Map of Ross Island
|Area||2,460 km2 (950 sq mi)|
|Highest elevation||3,794 m (12,448 ft)|
|Administered under the Antarctic Treaty System|
Because of the persistent presence of the ice sheet, the island is sometimes taken to be part of Antarctica. Its area is 2,460 square kilometres (950 sq mi); only a small portion of the island is free of ice and snow. The planet's southernmost active volcano, Erebus (3,794 m or 12,448 ft), as well as the dormant volcano Terror (3,230 m or 10,597 ft), are situated on the island. They were named by Ross after his ships HMS Erebus and HMS Terror. The third highest elevation is Mount Bird, with Shell Glacier and Endeavour Piedmont Glacier on its slopes. Abbott Peak stands between Mount Erebus and Mount Bird. Gamble Cone stands in the east of the island.
Despite its relatively small size, Ross Island is the world's 6th highest island and has the highest average elevation of any island.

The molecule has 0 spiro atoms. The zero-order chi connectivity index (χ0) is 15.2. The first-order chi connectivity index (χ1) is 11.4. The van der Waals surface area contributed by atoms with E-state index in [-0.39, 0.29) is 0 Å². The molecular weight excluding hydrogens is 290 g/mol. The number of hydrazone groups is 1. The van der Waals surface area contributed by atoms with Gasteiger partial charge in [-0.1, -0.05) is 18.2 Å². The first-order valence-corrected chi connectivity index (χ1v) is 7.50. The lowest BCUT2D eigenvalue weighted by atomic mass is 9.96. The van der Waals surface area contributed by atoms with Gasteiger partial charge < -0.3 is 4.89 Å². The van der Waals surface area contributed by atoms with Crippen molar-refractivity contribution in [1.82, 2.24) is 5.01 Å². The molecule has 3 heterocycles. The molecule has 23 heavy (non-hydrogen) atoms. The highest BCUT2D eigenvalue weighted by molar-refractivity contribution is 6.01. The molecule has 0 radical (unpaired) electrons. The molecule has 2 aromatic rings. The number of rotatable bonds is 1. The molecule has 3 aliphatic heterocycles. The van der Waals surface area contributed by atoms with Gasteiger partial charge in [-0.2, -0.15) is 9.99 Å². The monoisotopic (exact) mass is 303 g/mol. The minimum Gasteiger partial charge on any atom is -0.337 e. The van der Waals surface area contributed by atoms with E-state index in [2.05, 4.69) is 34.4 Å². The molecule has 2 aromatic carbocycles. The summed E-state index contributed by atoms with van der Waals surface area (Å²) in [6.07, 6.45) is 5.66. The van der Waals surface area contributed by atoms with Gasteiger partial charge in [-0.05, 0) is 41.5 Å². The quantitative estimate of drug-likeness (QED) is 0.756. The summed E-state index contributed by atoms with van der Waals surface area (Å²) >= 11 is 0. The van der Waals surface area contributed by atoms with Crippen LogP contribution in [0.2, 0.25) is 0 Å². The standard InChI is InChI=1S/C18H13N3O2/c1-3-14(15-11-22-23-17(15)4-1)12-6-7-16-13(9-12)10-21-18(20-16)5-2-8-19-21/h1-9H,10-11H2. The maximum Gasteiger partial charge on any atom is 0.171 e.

- Alcorta Rocks (nunatak on the east shore of Maumee Bight, Ross Island, 2.6 kilometres (1.6 mi) east-northeast of Rocky Point. The feature rises to about 100 metres (330 ft) and is distinctive because three ridges radiate from the center. The rocks were named by the Advisory Committee on Antarctic Names in the year 2000 after Jesse J. Alcorta, a year-round support employee with eight field seasons at McMurdo Station from 1992–93 and many trips to South Pole Station, Christchurch;[clarification needed] hazardous waste handling specialist at both McMurdo Station and South Pole Station; and cryogenic technician in support of the United States Antarctic Program laboratories. ) is a
Ross Island was the base for many of the early expeditions to Antarctica. It was and still is the southernmost island reachable by sea. Huts built by Scott's and Shackleton's expeditions are still standing on the island, preserved as historical sites.
Today Ross Island is home to New Zealand's Scott Base, and the largest Antarctic settlement, the U.S. Antarctic Program's McMurdo Station. Greenpeace established World Park Base on the island and ran it for five years, from 1987 to 1992.
Ross Island lies within the boundaries of Ross Dependency.
Ross Island supports a colony of approximately half a million Adélie Penguins.
- LeMasurier, W. E.; Thomson, J. W. (eds.) (1990). Volcanoes of the Antarctic Plate and Southern Oceans. American Geophysical Union. pp. 512 pp. ISBN 0-87590-172-7.
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